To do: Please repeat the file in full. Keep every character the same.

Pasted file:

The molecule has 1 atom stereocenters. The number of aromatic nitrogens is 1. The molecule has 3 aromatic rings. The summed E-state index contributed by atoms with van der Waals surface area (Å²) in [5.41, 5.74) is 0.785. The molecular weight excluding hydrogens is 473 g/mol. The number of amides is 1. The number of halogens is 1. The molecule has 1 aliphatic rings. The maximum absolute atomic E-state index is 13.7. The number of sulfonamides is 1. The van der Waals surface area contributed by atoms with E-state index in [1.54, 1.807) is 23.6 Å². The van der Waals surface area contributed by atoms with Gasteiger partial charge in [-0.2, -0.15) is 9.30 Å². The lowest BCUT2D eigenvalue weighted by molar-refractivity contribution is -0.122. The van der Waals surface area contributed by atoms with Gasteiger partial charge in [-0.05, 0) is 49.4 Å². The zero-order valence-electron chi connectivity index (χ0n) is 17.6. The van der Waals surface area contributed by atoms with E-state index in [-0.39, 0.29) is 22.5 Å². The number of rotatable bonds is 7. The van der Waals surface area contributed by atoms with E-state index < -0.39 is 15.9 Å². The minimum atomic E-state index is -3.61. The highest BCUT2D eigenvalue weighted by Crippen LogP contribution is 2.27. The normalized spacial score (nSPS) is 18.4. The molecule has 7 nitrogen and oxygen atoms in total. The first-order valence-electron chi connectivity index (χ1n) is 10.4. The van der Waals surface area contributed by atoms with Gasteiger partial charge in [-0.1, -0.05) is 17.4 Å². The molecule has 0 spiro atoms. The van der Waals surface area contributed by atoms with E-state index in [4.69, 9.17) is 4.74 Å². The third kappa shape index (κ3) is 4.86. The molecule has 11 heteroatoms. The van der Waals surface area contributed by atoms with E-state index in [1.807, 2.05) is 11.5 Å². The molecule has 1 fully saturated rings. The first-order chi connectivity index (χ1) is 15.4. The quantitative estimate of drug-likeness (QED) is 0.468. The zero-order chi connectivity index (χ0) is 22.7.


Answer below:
The molecule has 1 atom stereocenters. The number of aromatic nitrogens is 1. The molecule has 3 aromatic rings. The summed E-state index contributed by atoms with van der Waals surface area (Å²) in [5.41, 5.74) is 0.785. The molecular weight excluding hydrogens is 473 g/mol. The number of amides is 1. The number of halogens is 1. The molecule has 1 aliphatic rings. The maximum absolute atomic E-state index is 13.7. The number of sulfonamides is 1. The van der Waals surface area contributed by atoms with E-state index in [1.54, 1.807) is 23.6 Å². The van der Waals surface area contributed by atoms with Gasteiger partial charge in [-0.2, -0.15) is 9.30 Å². The lowest BCUT2D eigenvalue weighted by molar-refractivity contribution is -0.122. The van der Waals surface area contributed by atoms with Gasteiger partial charge in [-0.05, 0) is 49.4 Å². The zero-order valence-electron chi connectivity index (χ0n) is 17.6. The van der Waals surface area contributed by atoms with E-state index in [-0.39, 0.29) is 22.5 Å². The number of rotatable bonds is 7. The van der Waals surface area contributed by atoms with E-state index < -0.39 is 15.9 Å². The minimum atomic E-state index is -3.61. The highest BCUT2D eigenvalue weighted by Crippen LogP contribution is 2.27. The normalized spacial score (nSPS) is 18.4. The molecule has 7 nitrogen and oxygen atoms in total. The first-order valence-electron chi connectivity index (χ1n) is 10.4. The van der Waals surface area contributed by atoms with Gasteiger partial charge in [-0.1, -0.05) is 17.4 Å². The molecule has 0 spiro atoms. The van der Waals surface area contributed by atoms with E-state index in [4.69, 9.17) is 4.74 Å². The third kappa shape index (κ3) is 4.86. The molecule has 11 heteroatoms. The van der Waals surface area contributed by atoms with E-state index in [1.807, 2.05) is 11.5 Å². The molecule has 1 fully saturated rings. The first-order chi connectivity index (χ1) is 15.4. The quantitative estimate of drug-likeness (QED) is 0.468. The zero-order chi connectivity index (χ0) is 22.7.